If anybody told somebody from videogame developer Square Enix that the Marvel Cinematic Universe was the greatest crossover franchise ever, they might politely ask the speaker to hold whatever beverage they had on hand. That’s because Disney and Square Enix have been working on the Kingdom Hearts game series, crossing characters from the House of Mouse and S-E’s Final Fantasy games, for many years now.
And the long-arching saga of King Mickey Mouse and the Keyblade wielders is set to continue in Kingdom Hearts III arriving January 2019. To whet gamers’ appetites however, Disney and Square Enix will be opening a limited-time attraction and exhibit at Disney Springs, Walt Disney World: the Kingdom Hearts Experience.
Said Kingdom Hearts Experience will be centered around one thing fans of the RPG franchise have been clamoring for: a playable demo of the game featuring Sora, Donald and Goofy on their cross-dimensional adventures in the worlds of Frozen, Big Hero 6, Toy Story and more, as promised in the official Kingdom Hearts Twitter page.
But that’s not all. We’re making a list of what the whole Experience can offer.
Kingdom Hearts IIIdemo
Keyblade replica exhibit
Game artwork gallery
Preorder digital kiosks
Kingdom Heartsmerchandise booth
The Kingdom Hearts Experience will run from December 14 to January 31, making the holidays the perfect time to visit Disney World if you’re a console RP-gamer. The Kingdom Hearts III game from Square Enix will be released on the Xbox One and PlayStation 4 on January 25.
As you know, Sunday, November 18, was the premiere date of Steamboat Willie, the first Mickey Mouse animation short, back in 1928. It means that this year the world’s most famous mouse and face of the Disney Company is nine decades old. There have been many ways Mickey’s 90 years are being celebrated on the road to this day, from themed merchandise to awesome food.
One more way Disney is celebrating Mickey Mouse’s birthday is by adding content featuring his image to their formidable library of mobile games and apps. From having Mickey sticker to adding the Mouse himself into one’s player party, there’s a lot to do with him this November onwards on mobile Disney gaming. Here’s the list:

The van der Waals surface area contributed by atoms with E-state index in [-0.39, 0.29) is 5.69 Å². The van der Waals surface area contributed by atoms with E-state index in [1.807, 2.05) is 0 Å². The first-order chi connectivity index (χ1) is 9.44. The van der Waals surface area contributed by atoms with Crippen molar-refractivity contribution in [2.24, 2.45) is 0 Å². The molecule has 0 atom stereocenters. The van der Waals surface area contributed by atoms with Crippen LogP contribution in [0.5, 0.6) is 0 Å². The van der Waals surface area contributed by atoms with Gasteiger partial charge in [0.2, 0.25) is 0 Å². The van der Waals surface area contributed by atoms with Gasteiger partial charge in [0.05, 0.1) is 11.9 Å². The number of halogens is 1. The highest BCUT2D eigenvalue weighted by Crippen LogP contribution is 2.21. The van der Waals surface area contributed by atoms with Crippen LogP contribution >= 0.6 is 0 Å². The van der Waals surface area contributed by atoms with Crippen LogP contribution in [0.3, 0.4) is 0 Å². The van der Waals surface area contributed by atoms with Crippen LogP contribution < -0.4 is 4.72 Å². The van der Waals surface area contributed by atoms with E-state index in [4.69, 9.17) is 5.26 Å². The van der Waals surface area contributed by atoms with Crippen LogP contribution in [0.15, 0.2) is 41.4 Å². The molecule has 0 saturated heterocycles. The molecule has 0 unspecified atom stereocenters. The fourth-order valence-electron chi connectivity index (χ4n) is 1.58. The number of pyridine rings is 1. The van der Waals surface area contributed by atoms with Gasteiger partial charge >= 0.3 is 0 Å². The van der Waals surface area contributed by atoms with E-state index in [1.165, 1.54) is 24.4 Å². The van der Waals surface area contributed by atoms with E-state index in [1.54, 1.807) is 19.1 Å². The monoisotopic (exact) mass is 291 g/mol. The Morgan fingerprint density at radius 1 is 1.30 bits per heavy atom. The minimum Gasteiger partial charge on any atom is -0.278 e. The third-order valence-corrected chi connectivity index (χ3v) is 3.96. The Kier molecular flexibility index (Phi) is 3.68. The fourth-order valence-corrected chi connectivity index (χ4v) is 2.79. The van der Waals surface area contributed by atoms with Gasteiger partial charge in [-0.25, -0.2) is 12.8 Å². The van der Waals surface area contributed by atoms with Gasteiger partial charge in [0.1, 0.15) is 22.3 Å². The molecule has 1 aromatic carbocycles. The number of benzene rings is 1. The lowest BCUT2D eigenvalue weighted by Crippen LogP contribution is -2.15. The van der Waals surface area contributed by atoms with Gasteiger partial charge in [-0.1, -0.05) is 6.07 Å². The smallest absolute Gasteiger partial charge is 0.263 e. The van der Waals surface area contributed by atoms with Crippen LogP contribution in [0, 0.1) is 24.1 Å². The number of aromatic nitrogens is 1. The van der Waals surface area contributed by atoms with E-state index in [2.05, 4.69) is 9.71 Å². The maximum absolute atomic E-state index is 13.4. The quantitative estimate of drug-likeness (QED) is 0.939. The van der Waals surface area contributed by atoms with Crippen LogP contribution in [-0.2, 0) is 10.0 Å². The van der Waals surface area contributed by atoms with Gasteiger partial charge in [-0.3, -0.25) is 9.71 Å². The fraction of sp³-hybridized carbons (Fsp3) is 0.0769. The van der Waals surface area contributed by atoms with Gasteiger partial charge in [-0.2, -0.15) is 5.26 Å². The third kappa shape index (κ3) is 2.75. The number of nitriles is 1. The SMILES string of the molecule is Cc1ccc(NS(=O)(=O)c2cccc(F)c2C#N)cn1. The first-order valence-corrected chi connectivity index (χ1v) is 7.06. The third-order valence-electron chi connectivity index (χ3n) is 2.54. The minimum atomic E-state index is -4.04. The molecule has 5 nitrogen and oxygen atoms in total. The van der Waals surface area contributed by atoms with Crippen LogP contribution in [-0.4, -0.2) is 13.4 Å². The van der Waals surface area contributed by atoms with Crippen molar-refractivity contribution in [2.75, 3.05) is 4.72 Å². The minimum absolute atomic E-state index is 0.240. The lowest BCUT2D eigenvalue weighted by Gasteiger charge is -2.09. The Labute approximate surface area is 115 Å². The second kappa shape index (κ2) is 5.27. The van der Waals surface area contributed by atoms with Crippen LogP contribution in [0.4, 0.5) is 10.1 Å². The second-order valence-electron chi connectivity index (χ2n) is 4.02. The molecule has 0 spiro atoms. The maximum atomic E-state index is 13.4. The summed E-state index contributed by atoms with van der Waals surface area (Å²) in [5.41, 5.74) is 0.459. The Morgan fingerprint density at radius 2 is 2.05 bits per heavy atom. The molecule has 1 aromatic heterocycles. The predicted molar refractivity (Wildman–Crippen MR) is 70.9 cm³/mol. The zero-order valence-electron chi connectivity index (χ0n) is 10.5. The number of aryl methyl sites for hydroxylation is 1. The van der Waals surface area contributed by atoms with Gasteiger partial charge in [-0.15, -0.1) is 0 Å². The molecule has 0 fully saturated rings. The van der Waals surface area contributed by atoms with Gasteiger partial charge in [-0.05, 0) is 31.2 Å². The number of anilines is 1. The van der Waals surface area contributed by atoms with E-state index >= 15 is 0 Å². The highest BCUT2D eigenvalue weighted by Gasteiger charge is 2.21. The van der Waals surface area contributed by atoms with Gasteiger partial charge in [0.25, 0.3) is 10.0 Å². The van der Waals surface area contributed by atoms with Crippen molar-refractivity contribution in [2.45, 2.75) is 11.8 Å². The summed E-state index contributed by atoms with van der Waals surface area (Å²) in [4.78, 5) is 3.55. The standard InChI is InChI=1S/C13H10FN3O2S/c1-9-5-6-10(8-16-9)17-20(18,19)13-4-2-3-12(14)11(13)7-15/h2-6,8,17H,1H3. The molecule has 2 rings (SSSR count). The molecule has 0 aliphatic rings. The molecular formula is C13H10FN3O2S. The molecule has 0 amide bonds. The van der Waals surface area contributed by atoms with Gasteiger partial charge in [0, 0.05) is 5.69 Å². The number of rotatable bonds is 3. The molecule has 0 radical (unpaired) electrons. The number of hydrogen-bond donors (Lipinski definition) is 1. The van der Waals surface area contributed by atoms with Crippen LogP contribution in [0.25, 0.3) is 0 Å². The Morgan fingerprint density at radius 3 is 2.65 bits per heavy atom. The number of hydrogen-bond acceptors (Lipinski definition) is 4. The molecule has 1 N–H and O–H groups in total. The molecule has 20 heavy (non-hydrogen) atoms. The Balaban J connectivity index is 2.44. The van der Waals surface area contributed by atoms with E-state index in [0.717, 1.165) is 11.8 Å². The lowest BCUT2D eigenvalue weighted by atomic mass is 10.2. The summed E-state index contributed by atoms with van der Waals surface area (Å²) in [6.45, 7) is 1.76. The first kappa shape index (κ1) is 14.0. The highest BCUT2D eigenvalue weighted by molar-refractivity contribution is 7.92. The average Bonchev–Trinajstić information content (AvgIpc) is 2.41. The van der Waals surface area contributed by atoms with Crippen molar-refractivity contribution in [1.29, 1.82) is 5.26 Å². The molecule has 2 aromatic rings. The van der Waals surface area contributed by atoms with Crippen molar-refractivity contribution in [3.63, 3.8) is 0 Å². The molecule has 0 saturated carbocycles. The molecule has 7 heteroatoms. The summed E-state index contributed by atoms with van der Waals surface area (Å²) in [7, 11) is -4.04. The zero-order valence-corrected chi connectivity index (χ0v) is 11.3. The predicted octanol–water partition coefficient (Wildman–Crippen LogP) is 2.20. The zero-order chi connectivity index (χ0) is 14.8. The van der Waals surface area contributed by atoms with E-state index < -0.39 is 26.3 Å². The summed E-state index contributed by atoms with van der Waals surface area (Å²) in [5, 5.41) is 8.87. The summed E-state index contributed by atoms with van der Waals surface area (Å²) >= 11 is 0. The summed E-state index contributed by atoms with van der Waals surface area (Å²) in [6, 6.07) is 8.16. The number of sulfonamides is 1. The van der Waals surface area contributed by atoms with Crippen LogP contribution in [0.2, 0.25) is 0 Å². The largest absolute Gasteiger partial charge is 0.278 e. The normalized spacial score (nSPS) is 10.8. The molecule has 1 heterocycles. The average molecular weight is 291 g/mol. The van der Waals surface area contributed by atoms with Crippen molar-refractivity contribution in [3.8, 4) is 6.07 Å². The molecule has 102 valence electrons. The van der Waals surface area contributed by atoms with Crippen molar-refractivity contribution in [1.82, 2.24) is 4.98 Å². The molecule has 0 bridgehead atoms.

Kingdom Hearts union X (iOS, Android) – Mickey Mouse quiz event where players can win up to 1,000 Jewels in celebration of King Mickey’s 90th anniversary; Nov. 18 to 30; ALSO, Free Daily Draw has an increased chance to win even more Jewels for in-game spending; Nov. 18 to Dec. 7; FINALLY, Mickey and Minnie themed avatar boards are discounted for players; Nov. 18 to Dec. 2
Amidst a recent buzz that Disney may have decided to retire actor Johnny Depp from the role of Captain Jack Sparrow on the Pirates of the Caribbean film franchise, there’s also talk that at the same time the movie series may be getting a reboot from the House of Mouse.
One reason being brought as to the sudden resurgence of discussion in Disney regarding the pirate series that began in 2003, based off a Disney theme park attraction, was that it would be considered as a possible fallback should the audience tire of Star Wars (somewhat likely) and Marvel (quite possibly) films coming every year.
In the years between The Curse of the Black Pearl and 2017’s Dead Men Tell No Tales, the Pirates franchise overall has expanded into alternate forms of media, such as books and videogames. The latter portion comes in the form of actual game titles based on Pirates of the Caribbean, and appearances of characters from the franchise in another game series. Here’s a handy-dandy list.
Pirates of the Caribbean Videogames
Pirates of the Caribbean (Akella; Windows and Xbox; 2003)
Pirates of the Caribbean: The Legend of Jack Sparrow (7 Studios; PlayStation 2 and Windows; 2006)
Pirates of the Caribbean: Tides of War (JOYCITY Corp.; Android and iOS mobile devices)
Pirates of the Caribbean Online (Silver Tree Media; Windows and Mac OS X; 2007-2013)
LEGO Pirates of the Caribbean: The Video Game (Traveller’s Tales; Windows, Mac OS X, Nintendo DS/3DS, PlayStation 3/Portable, Wii, Xbox 360; 2011)
Pirates of the Caribbean: Armada of the Damned (Propaganda Games; Windows, PlayStation 3 and Xbox 360, CANCELLED 2010)
Games with Pirates of the Caribbean Appearances
Adventures in the Magic Kingdom (Capcom, NES, 1990)
Kingdom Hearts II (Square Enix, PlayStation 2, 2006)
Disney Infinity (Avalanche Software, multiplatform, 2013-2016)
Kingdom Hearts III (Square Enix, PlayStation 4 and Xbox One, RELEASING in 2019)
Released exclusively for the Sony PlayStation 4 this past September, the Spider-Man videogame developed by Insomniac Games and published by Sony Interactive Entertainment was considered something of a triumphant return for the game format pioneered on the original PlayStation from Activision, with an added open-world sandbox element from later iterations.
Featuring an adult veteran iteration of Peter Parker as the web-swinging hero/menace of New York, the game features a gripping storyline that involves Spider-Man’s cast of supporting characters and villains all over a massive cityscape with plenty of ground and rooftops to cover, people to see and things to do.
And to do all that crime-fighting necessary, Spidey’s going to need some heavy equipment, in the form of his massive costume wardrobe. Some are just for cool points, others have neat gimmicks, but all will find some use with Spider-Man on his greatest challenge yet. Here’s his bug costume list:
Advanced – default costume as seen in game trailers
Velocity – increases speed
Vintage – a tribute to his classic coloring scheme, with cel-shading to contrast with the realistic environment
Underoos – Spider-Man in hood and Spidey-trunks only
Anti-Ock – used against the climactic game boss, no points for guessing who
Battle-Damaged – a torn-up version of the Classic suit
Empire State University Shirt – Peter’s civilian clothes with only his mask as an actual costume